We’ve now been to the three most famous falls in the world: Niagara, Iguazu and Victoria. And I must say that I think Victoria is the most powerful. Of course, we were there at the end of the wet season, and things can change dramatically from season to season, but lets just say its called the “mist that thunders” with very good reason. We first could see the plume rising from over 20 miles away as we approached through Zimbabwe from the Botswana border. After sorting out a place to stay and some food, we Walked down to the park, and it only looked more daunting. Then we entered the park.
Now, I said they were the most powerful. It’s actually quite difficult to ascribe anything more to it than that. Because, simply, you can’t see anything. The falls are 1.7 kilometers long, but we could only see maybe 300 meters worth of width if we looked from one end. Which was absolutely beautiful when the sun broke through and rainbows traversed the expanse.
But everything else was a wall of white. And I mentioned its called the “mist that thunders.” More like the downpour that thunders. Standing out at the rocks on the point of the Zimbabwe side was a truly soaking experience, made all the more magical by the nun enjoying the “rain” with us by spinning and shouting “It is a deluge of blessings!” Most other people just tried to stay under their umbrellas.
So not satisfied with our whiteout experience, and based on the highest recommendations of our friends Joyce and Jack, who recently completed their own round the world trip complete with a Vic Falls stop, we decided to splurge on a microlight flight over the falls. As we took off we saw an elephant roaming nearby, and hippos wading in the river just above the falls. I’ve never felt as much like I was actually flying. There’s literally nothing separating you from the air except a lapbelt and two handholds. And the pilot who knows what he’s doing of course. I soared above the falls, just above the plume, and got a real feeling for the magnitude of the place. Which certainly is grand. What struck me was the whole distance we walked the previous day, which sure felt like a long way, only went to the midpoint of the falls. And the view down the canyon below the falls as the Zambezi twisted and curved its way on was magnificant. Unfortunately but understandably, cameras were not allowed up in the microlight since they can easily find their way into the engine and that can cause a few issues, but I guess this means you’ll all just have to go up for yourselves to see it.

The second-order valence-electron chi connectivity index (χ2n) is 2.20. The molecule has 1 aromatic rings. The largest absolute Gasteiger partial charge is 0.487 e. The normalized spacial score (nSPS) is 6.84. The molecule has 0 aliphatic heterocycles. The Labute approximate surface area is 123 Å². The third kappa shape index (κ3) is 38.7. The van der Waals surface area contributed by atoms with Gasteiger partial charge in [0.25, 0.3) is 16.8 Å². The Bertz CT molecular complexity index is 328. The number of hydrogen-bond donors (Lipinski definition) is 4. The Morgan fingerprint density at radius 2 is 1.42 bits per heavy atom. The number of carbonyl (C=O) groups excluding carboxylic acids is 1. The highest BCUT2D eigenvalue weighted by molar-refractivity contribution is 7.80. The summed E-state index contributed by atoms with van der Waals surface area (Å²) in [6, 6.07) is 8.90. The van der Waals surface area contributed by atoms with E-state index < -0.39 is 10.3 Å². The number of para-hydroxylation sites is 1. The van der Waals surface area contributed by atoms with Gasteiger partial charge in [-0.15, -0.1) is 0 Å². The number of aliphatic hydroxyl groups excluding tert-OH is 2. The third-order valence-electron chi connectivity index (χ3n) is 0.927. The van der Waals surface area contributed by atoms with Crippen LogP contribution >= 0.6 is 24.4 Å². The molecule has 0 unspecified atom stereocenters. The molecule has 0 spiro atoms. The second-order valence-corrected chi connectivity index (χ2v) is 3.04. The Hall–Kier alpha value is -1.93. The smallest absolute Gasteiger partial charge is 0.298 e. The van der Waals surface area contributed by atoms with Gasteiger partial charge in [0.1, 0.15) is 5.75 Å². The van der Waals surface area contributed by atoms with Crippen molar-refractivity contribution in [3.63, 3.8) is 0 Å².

Let me finish this up by categorizing my impressions of the three falls: Iguazu was the most beautiful, with the lush tropical scenery and the myriad of actual falls, Niagara the most impressive because its powerful but for the most part you can actually see it and Victoria the most powerful because wow, it is.
And as an aside for those who wonder about how Zimbabwe is these days, we found the Vic Falls area to be quite normal, but I suppose as this is their main tourist attraction, this isn’t surprising. Most supplies were as available as they were in neighboring countries and the people were quite warm and hopeful that things were improving. There were two things odd about the whole scene. First, you could pay for anything in almost any currency as long as it wasn’t Zim dollars; the people were experts at currency conversion and I can’t even imagine trying to keep track of all of it in my head. The second was the bartering culture; we consistently were approached and asked for our shoes or jackets or pants in exchange for some wood carving or a few trillion Zim dollars. We wondered if they expected us to drop pants or take off our shoes then and there, but since we never were offered anything we felt was near an even exchange, it never came to that. But I can now say that I am a quarter of the way to a quadrillionaire! Makes you feel rich, even if its only worth a few pennies.
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